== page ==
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I need help recognizing this pest which causes some of the stems on my mango tree to dry and die. Those seem to be worm/maggot like larva, with a pinkish color, about 4mm in length. They are surrounded by eggs and some younger white larva. I found a few adults, seem to be black beetles (or something), no more than 2mm in size. The dying branches are 1-2cm in width. The larva infested are blackens and dries, the leaves further up the branch die from unavailability of water.

In those pictures you can see one of the older infested branches, the rest are not as dried yet.

Thank you all.

  • I'm inclined to agree that this invading beetle and larvae are merely taking advantage of loose bark on an already dying branch, which would indicate another cause altogether for the die back - the beetle arrives opportunistically because of whatever else is going on. Unless, that is, you've seen something like this gardeningknowhow.com/plant-problems/pests/insects/… Otherwise, what other symptoms have you seen? and knowing where you are would be very useful too. – Bamboo Oct 8 '16 at 22:22
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The actions of the larvae indicate this is some type of beetle to me. I used this as a clue to try and look for something mango specific. It appears that there is a beetle called the "Mango Tree Borer". Now, I don't know where you live, so you will have to see if this beetle is common to the area. If so, then this might be the culprit.

Even if it is not the mango tree borer, I would wager you are suffering from a beetle attack and need to remedy this immediately.

Here is a link I found with some information on various mango diseases, including the borer: https://www.plantvillage.org/en/topics/mango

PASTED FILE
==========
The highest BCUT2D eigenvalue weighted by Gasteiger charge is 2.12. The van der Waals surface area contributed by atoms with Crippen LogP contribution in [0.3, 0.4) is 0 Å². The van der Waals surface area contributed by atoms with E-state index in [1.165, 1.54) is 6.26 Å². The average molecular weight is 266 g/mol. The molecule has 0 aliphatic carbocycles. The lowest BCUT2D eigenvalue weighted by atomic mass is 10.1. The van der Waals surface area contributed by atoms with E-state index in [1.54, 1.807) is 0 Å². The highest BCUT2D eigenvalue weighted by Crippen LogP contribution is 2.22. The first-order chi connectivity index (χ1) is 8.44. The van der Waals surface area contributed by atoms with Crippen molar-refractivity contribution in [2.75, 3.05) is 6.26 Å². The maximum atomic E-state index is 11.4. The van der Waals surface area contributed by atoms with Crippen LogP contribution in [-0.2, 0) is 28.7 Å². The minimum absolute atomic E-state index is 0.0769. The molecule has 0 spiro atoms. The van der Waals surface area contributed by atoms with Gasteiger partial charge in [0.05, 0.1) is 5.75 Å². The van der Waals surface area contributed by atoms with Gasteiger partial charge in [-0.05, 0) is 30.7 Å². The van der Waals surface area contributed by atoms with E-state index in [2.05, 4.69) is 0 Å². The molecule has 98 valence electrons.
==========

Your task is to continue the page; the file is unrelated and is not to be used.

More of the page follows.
Here is a link with information on management of the borer: http://cish.res.in/Technologies/Management%20of%20Stem%20borer%20final%20%20English.pdf

Consult with a local store, agricultural expert or entemologist and find insecticide appropriate to spray on your mango tree. Best Wishes.

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  • Thanks for the answer, this is not a Mango Tree Borer, we have those as well, but they are bigger, and tend to be single, not grouped. I got little help from the local agricultural guide, to him those seem like the larva of a dead-wood eating beetles, but I find them in bunches which are are only starting to decay, so the conclusion is that the beetles are to blame. – Shain Oct 1 '16 at 15:56
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    Yes, it most likely is a beetle attack. I think insecticides and some of the physical interventions suggested will definitely help alleviate the situation. Insecticides are non-specific killers typically, so careful with the spraying. If you are able to capture the beetle itself in image using a macro lens, and tell us where you live, we may be able to narrow down the beetle. We can also make sure that its life cycle is causing the branch death. – Srihari Yamanoor Oct 1 '16 at 16:09
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If those larvae were killing the branch they wouldn't be found in dead cambium. These beetles are symbiotic and if this ID is correct, they are called Ambrosia beetles. ambrosia beetles

Check this link out to see if this looks familiar...

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